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Fernando González Tostado
Fernando González Tostado

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Like react-query and redux? You'll love RTK Query

React-query —now TanStack Query— is a library that helps you to fetch and manage data in your application. It's perfect for caching and handling data between components and its hooks make your code easy to read and understand.

However, there may be the case where your app uses —or will use— Redux, which IMO is the best option for handling complex state management.

Actually with Redux, you can also fetch and store data in the state using thunks and specifically with ReduxToolKit with createAsyncThunk and handle the thunk promise lifecycle actions in your slice.

Now, supposing that you already have RTK in your app and createAsyncThunk sounds like a lot of boilerplate and you also want a more simpler declarative react-query-type strategy without having to also add react-query in the app?

This is when RTK Query comes into play!

In TanStack Query you would usually fetch declaratively like so:

function App() {
const { isLoading, error, data, isFetching } = useQuery(["repoData"], () =>
   .then((res) =>
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We love this declarative way of fetching and caching data!

The great news here is that you can make use of a similar approach with RTK Query.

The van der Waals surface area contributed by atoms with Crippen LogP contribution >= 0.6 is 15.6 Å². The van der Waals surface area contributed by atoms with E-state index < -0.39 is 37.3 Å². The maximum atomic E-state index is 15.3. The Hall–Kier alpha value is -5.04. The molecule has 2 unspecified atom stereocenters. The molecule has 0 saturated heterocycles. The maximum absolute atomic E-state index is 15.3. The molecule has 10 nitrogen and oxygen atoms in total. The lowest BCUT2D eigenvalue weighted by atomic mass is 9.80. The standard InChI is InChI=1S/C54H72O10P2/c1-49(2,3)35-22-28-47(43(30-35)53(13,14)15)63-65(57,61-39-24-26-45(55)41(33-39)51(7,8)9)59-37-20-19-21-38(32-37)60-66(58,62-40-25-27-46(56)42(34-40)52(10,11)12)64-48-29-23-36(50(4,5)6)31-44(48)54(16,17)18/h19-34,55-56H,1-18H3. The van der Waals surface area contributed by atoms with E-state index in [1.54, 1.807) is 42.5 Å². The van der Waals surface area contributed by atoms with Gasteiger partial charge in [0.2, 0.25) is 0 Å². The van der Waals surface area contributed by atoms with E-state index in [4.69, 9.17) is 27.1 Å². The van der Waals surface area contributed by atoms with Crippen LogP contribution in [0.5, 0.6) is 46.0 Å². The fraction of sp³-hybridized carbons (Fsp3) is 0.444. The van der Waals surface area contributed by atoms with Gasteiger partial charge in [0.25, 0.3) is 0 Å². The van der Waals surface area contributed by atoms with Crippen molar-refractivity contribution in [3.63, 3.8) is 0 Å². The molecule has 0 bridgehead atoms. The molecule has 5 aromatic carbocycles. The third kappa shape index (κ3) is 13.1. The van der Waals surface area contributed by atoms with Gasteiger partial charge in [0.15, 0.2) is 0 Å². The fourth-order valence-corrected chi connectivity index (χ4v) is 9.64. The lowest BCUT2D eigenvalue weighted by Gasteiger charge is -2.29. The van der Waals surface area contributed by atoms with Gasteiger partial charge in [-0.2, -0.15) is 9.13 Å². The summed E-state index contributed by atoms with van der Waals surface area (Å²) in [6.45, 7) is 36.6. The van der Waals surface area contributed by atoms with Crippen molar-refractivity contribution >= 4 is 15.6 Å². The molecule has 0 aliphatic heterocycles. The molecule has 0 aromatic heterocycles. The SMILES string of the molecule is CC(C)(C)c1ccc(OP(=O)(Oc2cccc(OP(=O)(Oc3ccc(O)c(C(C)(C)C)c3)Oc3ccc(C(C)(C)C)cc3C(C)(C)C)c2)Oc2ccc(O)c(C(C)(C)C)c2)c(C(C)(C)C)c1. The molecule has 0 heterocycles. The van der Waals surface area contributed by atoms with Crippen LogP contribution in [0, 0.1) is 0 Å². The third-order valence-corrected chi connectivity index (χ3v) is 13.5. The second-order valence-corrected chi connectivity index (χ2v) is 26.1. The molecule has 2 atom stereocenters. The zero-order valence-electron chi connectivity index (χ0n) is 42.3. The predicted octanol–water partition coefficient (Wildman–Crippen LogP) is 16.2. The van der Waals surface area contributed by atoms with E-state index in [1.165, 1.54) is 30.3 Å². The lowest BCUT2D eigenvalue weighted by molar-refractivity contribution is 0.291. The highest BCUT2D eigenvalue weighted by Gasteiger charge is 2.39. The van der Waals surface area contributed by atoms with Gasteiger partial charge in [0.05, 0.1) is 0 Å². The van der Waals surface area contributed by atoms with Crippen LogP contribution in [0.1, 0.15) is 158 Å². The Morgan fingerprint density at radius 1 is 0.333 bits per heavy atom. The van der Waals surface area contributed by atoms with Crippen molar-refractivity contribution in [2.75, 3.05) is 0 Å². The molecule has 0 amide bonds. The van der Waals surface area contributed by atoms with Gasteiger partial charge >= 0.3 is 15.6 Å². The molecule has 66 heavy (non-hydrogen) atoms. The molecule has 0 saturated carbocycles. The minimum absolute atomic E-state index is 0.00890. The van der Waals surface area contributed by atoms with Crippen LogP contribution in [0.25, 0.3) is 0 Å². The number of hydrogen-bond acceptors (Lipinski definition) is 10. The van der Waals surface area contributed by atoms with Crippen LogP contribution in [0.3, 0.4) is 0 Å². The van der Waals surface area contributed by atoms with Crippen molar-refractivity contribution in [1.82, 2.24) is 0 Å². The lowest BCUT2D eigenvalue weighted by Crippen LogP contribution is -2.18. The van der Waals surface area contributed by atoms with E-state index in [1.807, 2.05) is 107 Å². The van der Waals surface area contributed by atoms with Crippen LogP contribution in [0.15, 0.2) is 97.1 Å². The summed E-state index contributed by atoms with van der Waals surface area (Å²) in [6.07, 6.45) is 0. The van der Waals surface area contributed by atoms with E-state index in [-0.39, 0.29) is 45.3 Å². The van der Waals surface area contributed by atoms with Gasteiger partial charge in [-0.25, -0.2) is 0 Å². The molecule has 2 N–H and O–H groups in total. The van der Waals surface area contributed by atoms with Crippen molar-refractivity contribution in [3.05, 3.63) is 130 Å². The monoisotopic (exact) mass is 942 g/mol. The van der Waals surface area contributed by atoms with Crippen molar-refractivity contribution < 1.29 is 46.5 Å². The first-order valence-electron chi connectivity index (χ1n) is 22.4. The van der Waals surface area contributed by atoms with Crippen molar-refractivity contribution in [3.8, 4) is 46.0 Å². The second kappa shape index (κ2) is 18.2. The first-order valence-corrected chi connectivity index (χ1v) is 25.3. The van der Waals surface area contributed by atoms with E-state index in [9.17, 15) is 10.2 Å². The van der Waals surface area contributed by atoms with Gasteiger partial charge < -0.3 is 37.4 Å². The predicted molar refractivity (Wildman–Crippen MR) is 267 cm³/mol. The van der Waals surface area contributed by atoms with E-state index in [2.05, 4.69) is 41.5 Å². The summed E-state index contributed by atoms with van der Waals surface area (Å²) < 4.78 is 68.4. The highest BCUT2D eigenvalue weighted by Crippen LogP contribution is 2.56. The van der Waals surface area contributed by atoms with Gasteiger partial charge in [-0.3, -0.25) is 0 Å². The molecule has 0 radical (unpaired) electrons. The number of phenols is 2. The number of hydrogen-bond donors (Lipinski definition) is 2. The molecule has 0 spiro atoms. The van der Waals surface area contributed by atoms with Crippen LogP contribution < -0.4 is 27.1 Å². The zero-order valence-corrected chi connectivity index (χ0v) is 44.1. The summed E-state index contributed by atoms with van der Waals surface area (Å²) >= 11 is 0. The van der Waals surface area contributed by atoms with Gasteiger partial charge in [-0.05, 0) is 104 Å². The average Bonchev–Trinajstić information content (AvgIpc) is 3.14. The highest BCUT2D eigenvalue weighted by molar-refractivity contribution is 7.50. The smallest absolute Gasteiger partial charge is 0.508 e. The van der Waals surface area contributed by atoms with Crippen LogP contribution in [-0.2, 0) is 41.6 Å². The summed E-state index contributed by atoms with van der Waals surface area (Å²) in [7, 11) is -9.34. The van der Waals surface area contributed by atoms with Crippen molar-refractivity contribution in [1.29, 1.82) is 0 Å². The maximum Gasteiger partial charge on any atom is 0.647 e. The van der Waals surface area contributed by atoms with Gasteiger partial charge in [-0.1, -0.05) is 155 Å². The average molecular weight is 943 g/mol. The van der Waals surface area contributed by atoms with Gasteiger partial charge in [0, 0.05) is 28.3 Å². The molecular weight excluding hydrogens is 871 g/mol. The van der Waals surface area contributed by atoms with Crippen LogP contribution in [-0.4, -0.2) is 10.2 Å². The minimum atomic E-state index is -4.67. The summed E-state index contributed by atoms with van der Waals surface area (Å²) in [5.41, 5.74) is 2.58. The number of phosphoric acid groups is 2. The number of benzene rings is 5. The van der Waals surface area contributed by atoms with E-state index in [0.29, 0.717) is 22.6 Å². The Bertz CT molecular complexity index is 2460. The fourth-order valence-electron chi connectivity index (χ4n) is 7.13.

export default function App() {
 const { data, error, isLoading } = useGetPokemonByNameQuery('bulbasaur')
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But where is the inline function and the tag? Well, for that we'll use one single api where tags, requests, invalidations are handled. Why? From the authors:

"Our perspective is that it's much easier to keep track of how requests, cache invalidation, and general app configuration behave when they're all in one central location in comparison to having X number of custom hooks in different files throughout your application."

The aforementhioned api should look like this:

import { createApi, fetchBaseQuery } from '@reduxjs/toolkit/query/react'

// services/pokemon.ts
export const pokemonApi = createApi({
 baseQuery: fetchBaseQuery({ baseUrl: '' }),
 tagTypes: [],
 endpoints: (builder) => ({
   getPokemonByName: builder.query({
     // name is the actual pokemon name - we used Bulbasaur in the example
     query: (name: string) => `pokemon/${name}`,
   getPokemonById: builder.query({
     query: (id: number) => `pokemon/${id}`
   // add more queries in the api

// Export hooks for usage in functional components
export const { useGetPokemonByNameQuery, useGetPokemonByIdQuery } = pokemonApi
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As you may have noted, your queries are handled in your api and the hooks are also exported from it. Leaving you to choose where you want to import and use the hook.

I've added a getPokemonById query to the endpoints object to show you that here's where you are going to declare all your queries.

In my opinion this is great, it makes the hooks less verbose and your component code DRYer while still using the pattern that we love from TanStack Query.
As usual in Redux, with great power comes great responsibility which means some initial boilerplate. Just a bit.